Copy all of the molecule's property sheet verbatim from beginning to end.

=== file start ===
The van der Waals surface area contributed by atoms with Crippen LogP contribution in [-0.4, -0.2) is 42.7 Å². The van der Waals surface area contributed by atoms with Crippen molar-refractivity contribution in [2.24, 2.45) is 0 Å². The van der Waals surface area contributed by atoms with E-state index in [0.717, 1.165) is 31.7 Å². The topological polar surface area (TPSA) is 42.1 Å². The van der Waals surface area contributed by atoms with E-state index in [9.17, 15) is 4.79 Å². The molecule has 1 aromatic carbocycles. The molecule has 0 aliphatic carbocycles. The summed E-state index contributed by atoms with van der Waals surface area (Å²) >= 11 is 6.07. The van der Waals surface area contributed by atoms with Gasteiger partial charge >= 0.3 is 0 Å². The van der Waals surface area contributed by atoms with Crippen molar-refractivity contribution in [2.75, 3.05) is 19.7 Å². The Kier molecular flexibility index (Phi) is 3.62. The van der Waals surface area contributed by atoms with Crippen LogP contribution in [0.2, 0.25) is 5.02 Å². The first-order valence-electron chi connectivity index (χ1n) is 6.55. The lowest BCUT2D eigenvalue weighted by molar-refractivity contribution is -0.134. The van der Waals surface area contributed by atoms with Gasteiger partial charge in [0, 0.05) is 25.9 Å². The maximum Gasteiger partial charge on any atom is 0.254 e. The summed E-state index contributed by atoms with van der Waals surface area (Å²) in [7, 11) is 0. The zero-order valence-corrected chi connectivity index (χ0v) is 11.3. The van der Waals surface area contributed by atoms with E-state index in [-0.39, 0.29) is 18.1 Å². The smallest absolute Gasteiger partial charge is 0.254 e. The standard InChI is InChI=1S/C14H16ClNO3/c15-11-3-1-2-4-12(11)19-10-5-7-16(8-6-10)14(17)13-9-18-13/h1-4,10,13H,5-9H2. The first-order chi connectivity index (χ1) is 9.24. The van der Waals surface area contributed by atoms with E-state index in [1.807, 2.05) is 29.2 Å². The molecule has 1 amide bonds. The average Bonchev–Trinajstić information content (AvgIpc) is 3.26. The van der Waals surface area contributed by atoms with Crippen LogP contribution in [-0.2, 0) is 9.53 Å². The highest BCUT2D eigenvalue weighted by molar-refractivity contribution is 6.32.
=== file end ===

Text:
The van der Waals surface area contributed by atoms with Crippen LogP contribution in [-0.4, -0.2) is 42.7 Å². The van der Waals surface area contributed by atoms with Crippen molar-refractivity contribution in [2.24, 2.45) is 0 Å². The van der Waals surface area contributed by atoms with E-state index in [0.717, 1.165) is 31.7 Å². The topological polar surface area (TPSA) is 42.1 Å². The van der Waals surface area contributed by atoms with E-state index in [9.17, 15) is 4.79 Å². The molecule has 1 aromatic carbocycles. The molecule has 0 aliphatic carbocycles. The summed E-state index contributed by atoms with van der Waals surface area (Å²) >= 11 is 6.07. The van der Waals surface area contributed by atoms with Gasteiger partial charge >= 0.3 is 0 Å². The van der Waals surface area contributed by atoms with Crippen molar-refractivity contribution in [2.75, 3.05) is 19.7 Å². The Kier molecular flexibility index (Phi) is 3.62. The van der Waals surface area contributed by atoms with Crippen LogP contribution in [0.2, 0.25) is 5.02 Å². The first-order valence-electron chi connectivity index (χ1n) is 6.55. The lowest BCUT2D eigenvalue weighted by molar-refractivity contribution is -0.134. The van der Waals surface area contributed by atoms with Gasteiger partial charge in [0, 0.05) is 25.9 Å². The maximum Gasteiger partial charge on any atom is 0.254 e. The summed E-state index contributed by atoms with van der Waals surface area (Å²) in [7, 11) is 0. The zero-order valence-corrected chi connectivity index (χ0v) is 11.3. The van der Waals surface area contributed by atoms with E-state index in [-0.39, 0.29) is 18.1 Å². The smallest absolute Gasteiger partial charge is 0.254 e. The standard InChI is InChI=1S/C14H16ClNO3/c15-11-3-1-2-4-12(11)19-10-5-7-16(8-6-10)14(17)13-9-18-13/h1-4,10,13H,5-9H2. The first-order chi connectivity index (χ1) is 9.24. The van der Waals surface area contributed by atoms with E-state index in [1.807, 2.05) is 29.2 Å². The molecule has 1 amide bonds. The average Bonchev–Trinajstić information content (AvgIpc) is 3.26. The van der Waals surface area contributed by atoms with Crippen LogP contribution in [-0.2, 0) is 9.53 Å². The highest BCUT2D eigenvalue weighted by molar-refractivity contribution is 6.32.